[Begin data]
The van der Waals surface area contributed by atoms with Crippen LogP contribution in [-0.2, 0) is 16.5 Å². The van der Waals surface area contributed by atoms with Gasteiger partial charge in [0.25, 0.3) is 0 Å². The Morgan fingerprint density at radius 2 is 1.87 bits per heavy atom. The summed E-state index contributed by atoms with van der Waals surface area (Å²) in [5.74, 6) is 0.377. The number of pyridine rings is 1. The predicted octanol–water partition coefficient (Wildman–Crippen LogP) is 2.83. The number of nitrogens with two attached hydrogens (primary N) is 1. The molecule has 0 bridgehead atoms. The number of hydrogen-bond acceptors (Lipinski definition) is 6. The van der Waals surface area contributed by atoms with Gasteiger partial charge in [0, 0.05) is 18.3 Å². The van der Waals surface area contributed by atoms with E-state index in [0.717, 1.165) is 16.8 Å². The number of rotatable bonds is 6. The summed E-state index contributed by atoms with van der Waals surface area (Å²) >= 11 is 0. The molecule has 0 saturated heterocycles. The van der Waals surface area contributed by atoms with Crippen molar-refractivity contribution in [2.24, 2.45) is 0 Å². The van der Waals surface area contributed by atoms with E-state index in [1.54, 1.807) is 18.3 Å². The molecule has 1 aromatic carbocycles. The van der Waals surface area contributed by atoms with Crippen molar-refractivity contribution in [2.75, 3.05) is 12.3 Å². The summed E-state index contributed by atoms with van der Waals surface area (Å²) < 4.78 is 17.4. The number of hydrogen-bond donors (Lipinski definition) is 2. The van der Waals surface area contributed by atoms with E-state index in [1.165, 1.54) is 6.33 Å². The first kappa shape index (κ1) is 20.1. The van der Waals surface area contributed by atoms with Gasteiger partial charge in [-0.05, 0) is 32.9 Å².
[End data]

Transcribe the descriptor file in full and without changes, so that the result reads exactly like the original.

The van der Waals surface area contributed by atoms with Crippen LogP contribution in [-0.2, 0) is 16.5 Å². The van der Waals surface area contributed by atoms with Gasteiger partial charge in [0.25, 0.3) is 0 Å². The Morgan fingerprint density at radius 2 is 1.87 bits per heavy atom. The summed E-state index contributed by atoms with van der Waals surface area (Å²) in [5.74, 6) is 0.377. The number of pyridine rings is 1. The predicted octanol–water partition coefficient (Wildman–Crippen LogP) is 2.83. The number of nitrogens with two attached hydrogens (primary N) is 1. The molecule has 0 bridgehead atoms. The number of hydrogen-bond acceptors (Lipinski definition) is 6. The van der Waals surface area contributed by atoms with Gasteiger partial charge in [0, 0.05) is 18.3 Å². The van der Waals surface area contributed by atoms with E-state index in [0.717, 1.165) is 16.8 Å². The number of rotatable bonds is 6. The summed E-state index contributed by atoms with van der Waals surface area (Å²) >= 11 is 0. The molecule has 0 saturated heterocycles. The van der Waals surface area contributed by atoms with Crippen molar-refractivity contribution in [2.24, 2.45) is 0 Å². The van der Waals surface area contributed by atoms with E-state index in [1.54, 1.807) is 18.3 Å². The molecule has 1 aromatic carbocycles. The van der Waals surface area contributed by atoms with Crippen molar-refractivity contribution in [2.75, 3.05) is 12.3 Å². The summed E-state index contributed by atoms with van der Waals surface area (Å²) < 4.78 is 17.4. The number of hydrogen-bond donors (Lipinski definition) is 2. The van der Waals surface area contributed by atoms with E-state index in [1.165, 1.54) is 6.33 Å². The first kappa shape index (κ1) is 20.1. The van der Waals surface area contributed by atoms with Gasteiger partial charge in [-0.05, 0) is 32.9 Å².